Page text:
Welcome to Raising Saints. We lost a beloved member of the family over the summer. My husband’s 89-year-old Uncle Dan was one of my favorite people in this world, and a fixture in our home. Dan found something to celebrate in every person he met. If you had been a guest for dinner at my house, or if you waited on him at a restaurant, or if you had the good luck to serve as his nurse, he would have looked you in the eyes and been genuinely interested in you. He’d ask about your family heritage, your interests, and then he’d introduce you around to everyone as his delightful new friend, the next president of the United States, or a five-star gourmet barbecue master. He took pleasure in knowing people and celebrating the good he could find in them. And while Dan was not perfect, he truly embodied that “be the bee” strategy that Elder Paisios encouraged. He had emphasized the good in everything: every closed door was a new beginning, and every person he ever met was his new friend.
Dan was hospitalized in June, and we visited him all the time until finally in July we sat at his deathbed and said good-bye. We’ve been guiding our children through this process of watching a loved one decline and then fall asleep in the Lord, and it occurs to me we should have an episode on how we talk with kids about death and dying, because that’s difficult territory, made worse by the fact that we’re usually coping with our own grief at the same time that we shepherd our children through theirs.
Our family has an unusual level of familiarity with this topic, because we’ve been through this wringer a few times. In particular, in 2005, our fourth child, our son Luka, died very unexpectedly of SIDS. Just as we were faced with the most profound grief we’ve ever experienced, we also had a houseful of big sisters who needed us. Their little brother had died, and their parents were so sad. We were thrust into a crash course on how to guide children through death and dying. At that time, our children’s kuma, or godmother, who’s a child psychologist, leapt onto an airplane to come to our assistance. She grabbed a stack of books on child grief and read them on the flight to Texas, and then handed them to me. Armed with some expert advice, we began the very long journey of grieving as a family.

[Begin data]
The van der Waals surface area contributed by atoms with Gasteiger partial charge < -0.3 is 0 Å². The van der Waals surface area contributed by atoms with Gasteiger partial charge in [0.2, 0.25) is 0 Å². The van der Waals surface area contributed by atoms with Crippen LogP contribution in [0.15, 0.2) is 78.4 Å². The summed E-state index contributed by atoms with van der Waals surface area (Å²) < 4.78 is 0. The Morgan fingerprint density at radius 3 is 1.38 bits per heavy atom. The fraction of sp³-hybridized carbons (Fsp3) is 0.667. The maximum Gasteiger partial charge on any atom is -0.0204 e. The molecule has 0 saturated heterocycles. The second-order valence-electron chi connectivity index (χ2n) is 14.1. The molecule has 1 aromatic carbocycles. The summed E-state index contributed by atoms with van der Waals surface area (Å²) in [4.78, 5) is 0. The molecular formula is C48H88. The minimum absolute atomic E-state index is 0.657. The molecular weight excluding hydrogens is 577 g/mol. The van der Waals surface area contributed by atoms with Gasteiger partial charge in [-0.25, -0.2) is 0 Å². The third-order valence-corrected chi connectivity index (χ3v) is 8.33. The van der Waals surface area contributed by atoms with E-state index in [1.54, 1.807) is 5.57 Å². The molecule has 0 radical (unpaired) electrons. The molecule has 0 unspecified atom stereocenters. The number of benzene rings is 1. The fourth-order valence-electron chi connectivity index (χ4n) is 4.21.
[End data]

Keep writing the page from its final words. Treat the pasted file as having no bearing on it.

We have children at various ages, and each of them handles death differently. It varies by personality, but it also varies by developmental stage. So a child who goes through grief once as a four-year-old will experience it again in a new way when they become a six-year-old. As they grow through various stages, they’ll have to reprocess their grief in different ways.
First and foremost, as the adults in the situation, we often want to avoid discussing scary things. They’re scary for us, and they’re scary for the kids, but it’s important that we not try to protect the kids from the truth. When we withhold information, our kids fill in gaps themselves. So if a child knows that a person is sick or dying, and we avoid explaining exactly what’s wrong with them or if we give them vague answers when they ask us questions, they’re going to fill in with their own information. But where will they get their information if you don’t give it? They’ll hear little bits and pieces of conversation and they’ll observe our own mood changes and sadness, then they’ll use their imagination to create an explanation that makes sense to them.
So if you don’t give an explanation, they make one up. Trouble is, kids engage in magical thinking. For instance, if they have a baby brother who was crying too much or sucking up too much attention, and they’ve ever thought, “Man, I wish that kid weren’t always stealing all my limelight,” then when he dies, they may imagine that they killed him with those thoughts. Or if you have an elderly relative and you’re visiting them frequently, the kids may occasionally think to themselves, “Oh, I wish I didn’t have to come to this hospital again.” That’s a totally natural thought, but when the person dies, the child may think that they wished him to death, because they didn’t want to visit any more.